April 27

Manresa & Montserrat

April 27

­This morning we travelled from Barcelona into the foothills of the Pyrenees to Manresa and Monserrat.  The traffic was terrible as the trip to Manresa took nearly three hours instead of one.  Our guide was once again surprised by our equanimity with traffic and delays. 

Manresa is where St Ignatius of Loyola spent nearly a year in service and reflection.  He had recently had a spiritual awakening.  It was in Manresa where he developed his spiritual exercises.  Having come from a military background he knew that physical exercises were key to being a fit soldier.  He then applied this thinking to the spiritual life fully intending to be a fit Catholic.  The exercises he developed stood the Jesuits well over the centuries.  We celebrated the last Mass of our pilgrimage in the very grotto where Ignatius did much of his writing. 

Following Mass and a brief lunch we headed further into the mountains to Monserrat.  At one point a large monastic community existed here.  Today the monks number about 60.  Monserrat, I am told, is a beautiful location with sweeping views of Barcelona and the Mediterranean Sea.  We arrived in a deep fog which obscured the sweeping views but also highlighted the sense of seclusion.  While others in the group toured the church and museums, I wandered the plazas and streets steeping myself in the moist air and the quiet.  As we were leaving the clouds parted a bit and we saw a bit of the view and witnessed the steep cliffs we traversed in our bus. 

This seems to me to be a metaphor to life.  How often I feel, not in a fog so much, but as if I understand everything going on around me.  I feel so comfortable thinking I see and understand myself, my world, my God.  And then, the fog clears, I catch a glimpse of the grand sweep of God’s plan.  I am awed by God’s love for us.  I am frightened by how close I came to a perilous step but was protected.  Perhaps this is a bit of what happened that morning in Lourdes; the fogs parted and I caught a glimpse.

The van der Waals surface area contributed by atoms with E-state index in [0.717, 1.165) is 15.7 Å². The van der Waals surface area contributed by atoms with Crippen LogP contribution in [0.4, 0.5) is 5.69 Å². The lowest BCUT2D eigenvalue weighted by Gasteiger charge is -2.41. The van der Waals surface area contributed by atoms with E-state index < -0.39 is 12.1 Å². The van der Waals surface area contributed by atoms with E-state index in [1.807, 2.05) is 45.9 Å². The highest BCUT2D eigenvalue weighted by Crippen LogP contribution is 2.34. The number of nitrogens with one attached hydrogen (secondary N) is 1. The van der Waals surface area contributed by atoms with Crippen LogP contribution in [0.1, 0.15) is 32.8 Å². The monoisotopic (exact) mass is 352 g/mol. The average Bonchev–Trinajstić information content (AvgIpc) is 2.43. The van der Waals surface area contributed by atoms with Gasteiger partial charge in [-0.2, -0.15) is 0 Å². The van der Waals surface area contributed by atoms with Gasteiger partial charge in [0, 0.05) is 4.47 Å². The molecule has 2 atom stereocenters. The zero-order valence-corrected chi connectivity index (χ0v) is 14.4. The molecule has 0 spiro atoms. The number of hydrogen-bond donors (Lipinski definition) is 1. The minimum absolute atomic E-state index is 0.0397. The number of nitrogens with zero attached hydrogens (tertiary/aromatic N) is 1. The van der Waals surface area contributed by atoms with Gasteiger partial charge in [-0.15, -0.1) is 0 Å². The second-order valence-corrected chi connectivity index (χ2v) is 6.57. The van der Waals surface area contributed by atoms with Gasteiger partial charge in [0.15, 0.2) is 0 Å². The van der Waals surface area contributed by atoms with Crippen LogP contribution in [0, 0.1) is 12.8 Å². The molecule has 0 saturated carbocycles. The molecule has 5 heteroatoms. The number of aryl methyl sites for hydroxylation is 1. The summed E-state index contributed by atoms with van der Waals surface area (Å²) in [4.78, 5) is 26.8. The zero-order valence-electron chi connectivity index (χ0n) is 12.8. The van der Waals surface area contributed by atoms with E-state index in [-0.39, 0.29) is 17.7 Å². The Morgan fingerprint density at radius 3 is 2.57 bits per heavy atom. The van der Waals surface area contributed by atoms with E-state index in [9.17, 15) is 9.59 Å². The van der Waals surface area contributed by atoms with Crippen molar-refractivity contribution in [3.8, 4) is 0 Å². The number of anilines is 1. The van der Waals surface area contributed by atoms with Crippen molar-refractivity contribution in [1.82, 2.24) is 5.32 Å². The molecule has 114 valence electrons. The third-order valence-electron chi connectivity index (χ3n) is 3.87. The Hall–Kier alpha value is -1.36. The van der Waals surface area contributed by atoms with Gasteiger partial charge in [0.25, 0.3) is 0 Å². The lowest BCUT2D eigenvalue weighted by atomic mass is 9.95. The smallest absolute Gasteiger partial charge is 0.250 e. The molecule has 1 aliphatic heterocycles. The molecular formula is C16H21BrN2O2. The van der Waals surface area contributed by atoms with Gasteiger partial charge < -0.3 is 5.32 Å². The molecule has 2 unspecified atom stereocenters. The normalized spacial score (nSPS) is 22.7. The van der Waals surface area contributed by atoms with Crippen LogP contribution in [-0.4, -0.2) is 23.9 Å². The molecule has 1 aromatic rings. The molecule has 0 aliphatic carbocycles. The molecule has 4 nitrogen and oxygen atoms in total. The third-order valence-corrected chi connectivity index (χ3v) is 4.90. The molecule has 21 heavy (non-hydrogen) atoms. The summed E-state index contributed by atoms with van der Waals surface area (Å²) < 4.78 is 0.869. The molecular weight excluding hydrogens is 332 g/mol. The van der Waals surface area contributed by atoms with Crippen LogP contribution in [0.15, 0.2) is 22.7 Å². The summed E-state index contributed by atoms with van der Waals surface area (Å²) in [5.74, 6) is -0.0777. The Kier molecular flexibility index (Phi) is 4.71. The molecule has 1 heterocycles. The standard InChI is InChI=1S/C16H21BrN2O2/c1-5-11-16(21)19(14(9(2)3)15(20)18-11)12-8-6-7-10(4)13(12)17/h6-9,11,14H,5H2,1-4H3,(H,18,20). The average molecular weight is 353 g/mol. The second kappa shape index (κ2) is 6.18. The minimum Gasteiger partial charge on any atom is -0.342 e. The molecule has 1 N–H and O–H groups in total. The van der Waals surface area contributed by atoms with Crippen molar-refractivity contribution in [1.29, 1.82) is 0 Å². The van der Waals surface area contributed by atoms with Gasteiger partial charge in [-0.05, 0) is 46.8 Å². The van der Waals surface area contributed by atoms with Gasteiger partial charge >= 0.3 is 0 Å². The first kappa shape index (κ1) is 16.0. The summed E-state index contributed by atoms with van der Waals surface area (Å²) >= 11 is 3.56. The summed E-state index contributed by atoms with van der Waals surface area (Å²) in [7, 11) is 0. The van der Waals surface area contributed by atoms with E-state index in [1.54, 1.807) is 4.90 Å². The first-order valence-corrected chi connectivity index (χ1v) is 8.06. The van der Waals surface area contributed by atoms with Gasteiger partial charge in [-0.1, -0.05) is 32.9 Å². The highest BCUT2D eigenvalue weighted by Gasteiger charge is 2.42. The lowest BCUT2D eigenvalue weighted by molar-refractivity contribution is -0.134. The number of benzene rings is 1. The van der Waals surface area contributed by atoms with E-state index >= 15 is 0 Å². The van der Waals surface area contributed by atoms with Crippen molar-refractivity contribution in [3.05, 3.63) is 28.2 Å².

This was the last full day of the pilgrimage.  I felt both relieved to have it come to a close and disappointed that it could not continue.  I was relieved as the consistent travel was a trial.  Reluctant as the sense of peace and calm was soon to break up.  Even as we were traveling into the mountains I learned of more water problems at Immaculate and liturgical hiccups at St Therese.  Joan and I will delay our return a couple of days, but Fr Maurice will soon be back in the thick of things. 

As I process things a bit more, I might add one more entry in this pilgrimage blog.  We will see what the days bring.


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